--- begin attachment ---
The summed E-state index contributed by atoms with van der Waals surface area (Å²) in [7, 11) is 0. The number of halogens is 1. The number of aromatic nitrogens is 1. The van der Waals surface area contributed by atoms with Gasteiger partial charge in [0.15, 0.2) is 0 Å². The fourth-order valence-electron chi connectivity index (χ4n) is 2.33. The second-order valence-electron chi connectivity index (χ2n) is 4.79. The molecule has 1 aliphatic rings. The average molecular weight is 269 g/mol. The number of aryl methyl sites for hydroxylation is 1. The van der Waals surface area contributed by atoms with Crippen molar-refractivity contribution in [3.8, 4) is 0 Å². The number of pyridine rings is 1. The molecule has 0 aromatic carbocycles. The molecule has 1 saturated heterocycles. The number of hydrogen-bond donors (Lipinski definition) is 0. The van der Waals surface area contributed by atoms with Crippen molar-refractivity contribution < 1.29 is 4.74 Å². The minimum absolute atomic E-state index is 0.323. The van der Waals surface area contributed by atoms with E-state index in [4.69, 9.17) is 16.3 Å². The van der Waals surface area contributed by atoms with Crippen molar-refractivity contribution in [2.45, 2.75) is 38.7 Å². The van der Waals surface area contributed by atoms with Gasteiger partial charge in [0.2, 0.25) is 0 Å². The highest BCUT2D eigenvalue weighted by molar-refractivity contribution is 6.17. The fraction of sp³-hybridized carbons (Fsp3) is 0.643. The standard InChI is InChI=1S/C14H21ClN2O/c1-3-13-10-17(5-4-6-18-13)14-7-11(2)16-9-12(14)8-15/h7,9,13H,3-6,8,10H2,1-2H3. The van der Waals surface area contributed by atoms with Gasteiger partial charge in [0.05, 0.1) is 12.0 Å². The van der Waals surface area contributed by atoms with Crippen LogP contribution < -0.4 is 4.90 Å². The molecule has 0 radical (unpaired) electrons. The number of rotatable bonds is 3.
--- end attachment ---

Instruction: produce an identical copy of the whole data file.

The summed E-state index contributed by atoms with van der Waals surface area (Å²) in [7, 11) is 0. The number of halogens is 1. The number of aromatic nitrogens is 1. The van der Waals surface area contributed by atoms with Gasteiger partial charge in [0.15, 0.2) is 0 Å². The fourth-order valence-electron chi connectivity index (χ4n) is 2.33. The second-order valence-electron chi connectivity index (χ2n) is 4.79. The molecule has 1 aliphatic rings. The average molecular weight is 269 g/mol. The number of aryl methyl sites for hydroxylation is 1. The van der Waals surface area contributed by atoms with Crippen molar-refractivity contribution in [3.8, 4) is 0 Å². The number of pyridine rings is 1. The molecule has 0 aromatic carbocycles. The molecule has 1 saturated heterocycles. The number of hydrogen-bond donors (Lipinski definition) is 0. The van der Waals surface area contributed by atoms with Crippen molar-refractivity contribution < 1.29 is 4.74 Å². The minimum absolute atomic E-state index is 0.323. The van der Waals surface area contributed by atoms with E-state index in [4.69, 9.17) is 16.3 Å². The van der Waals surface area contributed by atoms with Crippen molar-refractivity contribution in [2.45, 2.75) is 38.7 Å². The van der Waals surface area contributed by atoms with Gasteiger partial charge in [0.2, 0.25) is 0 Å². The highest BCUT2D eigenvalue weighted by molar-refractivity contribution is 6.17. The fraction of sp³-hybridized carbons (Fsp3) is 0.643. The standard InChI is InChI=1S/C14H21ClN2O/c1-3-13-10-17(5-4-6-18-13)14-7-11(2)16-9-12(14)8-15/h7,9,13H,3-6,8,10H2,1-2H3. The van der Waals surface area contributed by atoms with Gasteiger partial charge in [0.05, 0.1) is 12.0 Å². The van der Waals surface area contributed by atoms with Crippen LogP contribution < -0.4 is 4.90 Å². The molecule has 0 radical (unpaired) electrons. The number of rotatable bonds is 3.